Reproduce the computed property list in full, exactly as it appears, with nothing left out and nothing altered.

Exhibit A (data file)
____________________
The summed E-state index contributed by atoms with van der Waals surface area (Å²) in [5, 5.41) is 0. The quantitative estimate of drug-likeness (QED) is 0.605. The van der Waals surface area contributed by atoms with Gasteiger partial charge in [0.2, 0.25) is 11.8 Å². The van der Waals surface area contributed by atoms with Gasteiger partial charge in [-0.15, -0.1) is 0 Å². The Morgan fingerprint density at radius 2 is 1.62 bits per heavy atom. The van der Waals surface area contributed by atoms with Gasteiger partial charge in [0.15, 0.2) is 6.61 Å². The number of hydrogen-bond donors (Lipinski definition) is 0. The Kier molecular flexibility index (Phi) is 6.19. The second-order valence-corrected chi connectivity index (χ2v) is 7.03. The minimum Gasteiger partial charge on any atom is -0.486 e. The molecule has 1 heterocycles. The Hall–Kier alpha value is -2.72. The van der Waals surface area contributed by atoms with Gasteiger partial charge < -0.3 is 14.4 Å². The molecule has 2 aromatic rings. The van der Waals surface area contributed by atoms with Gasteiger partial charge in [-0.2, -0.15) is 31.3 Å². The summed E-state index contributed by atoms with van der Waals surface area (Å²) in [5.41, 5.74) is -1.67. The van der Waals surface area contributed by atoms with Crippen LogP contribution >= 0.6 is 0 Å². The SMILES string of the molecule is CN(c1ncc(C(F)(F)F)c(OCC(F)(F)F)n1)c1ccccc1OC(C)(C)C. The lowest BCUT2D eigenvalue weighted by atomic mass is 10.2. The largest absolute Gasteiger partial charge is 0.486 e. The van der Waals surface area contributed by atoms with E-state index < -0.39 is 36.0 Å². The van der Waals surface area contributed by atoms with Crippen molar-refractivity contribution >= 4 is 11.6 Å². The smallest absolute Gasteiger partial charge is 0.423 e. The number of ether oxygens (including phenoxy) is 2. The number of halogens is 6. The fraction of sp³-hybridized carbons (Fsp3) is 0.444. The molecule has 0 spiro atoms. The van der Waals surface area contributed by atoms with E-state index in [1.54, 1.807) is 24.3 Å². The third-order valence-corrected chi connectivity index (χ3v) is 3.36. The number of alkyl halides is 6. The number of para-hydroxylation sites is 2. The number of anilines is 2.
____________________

The summed E-state index contributed by atoms with van der Waals surface area (Å²) in [5, 5.41) is 0. The quantitative estimate of drug-likeness (QED) is 0.605. The van der Waals surface area contributed by atoms with Gasteiger partial charge in [0.2, 0.25) is 11.8 Å². The van der Waals surface area contributed by atoms with Gasteiger partial charge in [-0.15, -0.1) is 0 Å². The Morgan fingerprint density at radius 2 is 1.62 bits per heavy atom. The van der Waals surface area contributed by atoms with Gasteiger partial charge in [0.15, 0.2) is 6.61 Å². The number of hydrogen-bond donors (Lipinski definition) is 0. The Kier molecular flexibility index (Phi) is 6.19. The second-order valence-corrected chi connectivity index (χ2v) is 7.03. The minimum Gasteiger partial charge on any atom is -0.486 e. The molecule has 1 heterocycles. The Hall–Kier alpha value is -2.72. The van der Waals surface area contributed by atoms with Gasteiger partial charge < -0.3 is 14.4 Å². The molecule has 2 aromatic rings. The van der Waals surface area contributed by atoms with Gasteiger partial charge in [-0.2, -0.15) is 31.3 Å². The summed E-state index contributed by atoms with van der Waals surface area (Å²) in [5.41, 5.74) is -1.67. The van der Waals surface area contributed by atoms with Crippen LogP contribution >= 0.6 is 0 Å². The SMILES string of the molecule is CN(c1ncc(C(F)(F)F)c(OCC(F)(F)F)n1)c1ccccc1OC(C)(C)C. The lowest BCUT2D eigenvalue weighted by atomic mass is 10.2. The largest absolute Gasteiger partial charge is 0.486 e. The van der Waals surface area contributed by atoms with E-state index < -0.39 is 36.0 Å². The van der Waals surface area contributed by atoms with Crippen molar-refractivity contribution >= 4 is 11.6 Å². The smallest absolute Gasteiger partial charge is 0.423 e. The number of ether oxygens (including phenoxy) is 2. The number of halogens is 6. The fraction of sp³-hybridized carbons (Fsp3) is 0.444. The molecule has 0 spiro atoms. The van der Waals surface area contributed by atoms with E-state index in [1.54, 1.807) is 24.3 Å². The third-order valence-corrected chi connectivity index (χ3v) is 3.36. The number of alkyl halides is 6. The number of para-hydroxylation sites is 2. The number of anilines is 2.